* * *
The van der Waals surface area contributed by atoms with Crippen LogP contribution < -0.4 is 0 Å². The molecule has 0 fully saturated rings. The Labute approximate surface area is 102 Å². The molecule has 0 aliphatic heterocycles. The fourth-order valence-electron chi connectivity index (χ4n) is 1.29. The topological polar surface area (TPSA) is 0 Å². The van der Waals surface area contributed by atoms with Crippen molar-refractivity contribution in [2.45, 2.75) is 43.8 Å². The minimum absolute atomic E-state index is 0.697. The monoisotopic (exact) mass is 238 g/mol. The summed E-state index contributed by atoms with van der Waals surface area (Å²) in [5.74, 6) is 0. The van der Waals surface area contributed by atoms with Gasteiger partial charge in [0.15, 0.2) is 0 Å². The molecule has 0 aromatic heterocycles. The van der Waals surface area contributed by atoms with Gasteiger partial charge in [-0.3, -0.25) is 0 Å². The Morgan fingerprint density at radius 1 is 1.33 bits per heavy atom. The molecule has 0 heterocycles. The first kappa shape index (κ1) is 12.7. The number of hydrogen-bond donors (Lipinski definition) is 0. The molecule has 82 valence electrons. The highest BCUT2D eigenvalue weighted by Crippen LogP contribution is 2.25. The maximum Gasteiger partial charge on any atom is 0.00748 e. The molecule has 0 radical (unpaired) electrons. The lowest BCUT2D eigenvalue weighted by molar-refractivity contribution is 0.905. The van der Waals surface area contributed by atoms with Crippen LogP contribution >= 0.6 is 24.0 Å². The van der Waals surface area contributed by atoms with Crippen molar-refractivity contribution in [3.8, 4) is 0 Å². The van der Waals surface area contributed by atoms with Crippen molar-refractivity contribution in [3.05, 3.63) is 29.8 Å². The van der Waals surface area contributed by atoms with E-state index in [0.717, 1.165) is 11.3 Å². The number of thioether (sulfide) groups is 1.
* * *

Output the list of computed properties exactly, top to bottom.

The van der Waals surface area contributed by atoms with Crippen LogP contribution < -0.4 is 0 Å². The molecule has 0 fully saturated rings. The Labute approximate surface area is 102 Å². The molecule has 0 aliphatic heterocycles. The fourth-order valence-electron chi connectivity index (χ4n) is 1.29. The topological polar surface area (TPSA) is 0 Å². The van der Waals surface area contributed by atoms with Crippen molar-refractivity contribution in [2.45, 2.75) is 43.8 Å². The minimum absolute atomic E-state index is 0.697. The monoisotopic (exact) mass is 238 g/mol. The summed E-state index contributed by atoms with van der Waals surface area (Å²) in [5.74, 6) is 0. The van der Waals surface area contributed by atoms with Gasteiger partial charge in [0.15, 0.2) is 0 Å². The molecule has 0 aromatic heterocycles. The van der Waals surface area contributed by atoms with Gasteiger partial charge in [-0.3, -0.25) is 0 Å². The Morgan fingerprint density at radius 1 is 1.33 bits per heavy atom. The molecule has 0 heterocycles. The first kappa shape index (κ1) is 12.7. The number of hydrogen-bond donors (Lipinski definition) is 0. The molecule has 82 valence electrons. The highest BCUT2D eigenvalue weighted by Crippen LogP contribution is 2.25. The maximum Gasteiger partial charge on any atom is 0.00748 e. The molecule has 0 radical (unpaired) electrons. The lowest BCUT2D eigenvalue weighted by molar-refractivity contribution is 0.905. The van der Waals surface area contributed by atoms with Crippen LogP contribution >= 0.6 is 24.0 Å². The van der Waals surface area contributed by atoms with Crippen molar-refractivity contribution in [3.8, 4) is 0 Å². The van der Waals surface area contributed by atoms with Crippen molar-refractivity contribution in [3.05, 3.63) is 29.8 Å². The van der Waals surface area contributed by atoms with E-state index in [0.717, 1.165) is 11.3 Å². The number of thioether (sulfide) groups is 1.